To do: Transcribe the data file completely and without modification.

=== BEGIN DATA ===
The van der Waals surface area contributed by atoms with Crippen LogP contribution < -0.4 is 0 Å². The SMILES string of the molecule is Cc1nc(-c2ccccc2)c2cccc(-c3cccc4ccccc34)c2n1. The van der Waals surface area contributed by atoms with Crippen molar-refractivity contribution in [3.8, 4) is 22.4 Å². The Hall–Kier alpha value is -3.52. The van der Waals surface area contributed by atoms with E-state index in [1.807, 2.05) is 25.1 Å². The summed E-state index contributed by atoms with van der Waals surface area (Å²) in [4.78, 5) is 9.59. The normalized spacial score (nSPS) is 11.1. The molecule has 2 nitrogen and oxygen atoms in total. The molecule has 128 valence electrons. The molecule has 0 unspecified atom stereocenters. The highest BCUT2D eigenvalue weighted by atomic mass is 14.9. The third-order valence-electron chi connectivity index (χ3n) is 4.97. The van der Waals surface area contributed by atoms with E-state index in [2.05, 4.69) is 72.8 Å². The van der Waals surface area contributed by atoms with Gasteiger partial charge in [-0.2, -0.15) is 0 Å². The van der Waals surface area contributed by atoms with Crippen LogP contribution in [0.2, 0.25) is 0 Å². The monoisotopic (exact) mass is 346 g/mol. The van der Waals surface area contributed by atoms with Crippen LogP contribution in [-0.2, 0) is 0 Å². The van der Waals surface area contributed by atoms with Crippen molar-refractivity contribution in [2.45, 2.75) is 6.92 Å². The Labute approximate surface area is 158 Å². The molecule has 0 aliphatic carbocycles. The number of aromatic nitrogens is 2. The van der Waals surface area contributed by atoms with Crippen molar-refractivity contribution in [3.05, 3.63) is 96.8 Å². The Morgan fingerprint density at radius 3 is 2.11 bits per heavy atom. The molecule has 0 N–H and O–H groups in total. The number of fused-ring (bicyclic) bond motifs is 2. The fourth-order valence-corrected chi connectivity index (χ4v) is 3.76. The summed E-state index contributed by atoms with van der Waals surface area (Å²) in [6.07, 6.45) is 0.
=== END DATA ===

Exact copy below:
The van der Waals surface area contributed by atoms with Crippen LogP contribution < -0.4 is 0 Å². The SMILES string of the molecule is Cc1nc(-c2ccccc2)c2cccc(-c3cccc4ccccc34)c2n1. The van der Waals surface area contributed by atoms with Crippen molar-refractivity contribution in [3.8, 4) is 22.4 Å². The Hall–Kier alpha value is -3.52. The van der Waals surface area contributed by atoms with E-state index in [1.807, 2.05) is 25.1 Å². The summed E-state index contributed by atoms with van der Waals surface area (Å²) in [4.78, 5) is 9.59. The normalized spacial score (nSPS) is 11.1. The molecule has 2 nitrogen and oxygen atoms in total. The molecule has 128 valence electrons. The molecule has 0 unspecified atom stereocenters. The highest BCUT2D eigenvalue weighted by atomic mass is 14.9. The third-order valence-electron chi connectivity index (χ3n) is 4.97. The van der Waals surface area contributed by atoms with E-state index in [2.05, 4.69) is 72.8 Å². The van der Waals surface area contributed by atoms with Gasteiger partial charge in [-0.2, -0.15) is 0 Å². The van der Waals surface area contributed by atoms with Crippen LogP contribution in [0.2, 0.25) is 0 Å². The monoisotopic (exact) mass is 346 g/mol. The van der Waals surface area contributed by atoms with Crippen LogP contribution in [-0.2, 0) is 0 Å². The van der Waals surface area contributed by atoms with Crippen molar-refractivity contribution in [2.45, 2.75) is 6.92 Å². The Labute approximate surface area is 158 Å². The molecule has 0 aliphatic carbocycles. The number of aromatic nitrogens is 2. The van der Waals surface area contributed by atoms with Crippen molar-refractivity contribution in [3.05, 3.63) is 96.8 Å². The Morgan fingerprint density at radius 3 is 2.11 bits per heavy atom. The molecule has 0 N–H and O–H groups in total. The number of fused-ring (bicyclic) bond motifs is 2. The fourth-order valence-corrected chi connectivity index (χ4v) is 3.76. The summed E-state index contributed by atoms with van der Waals surface area (Å²) in [6.07, 6.45) is 0.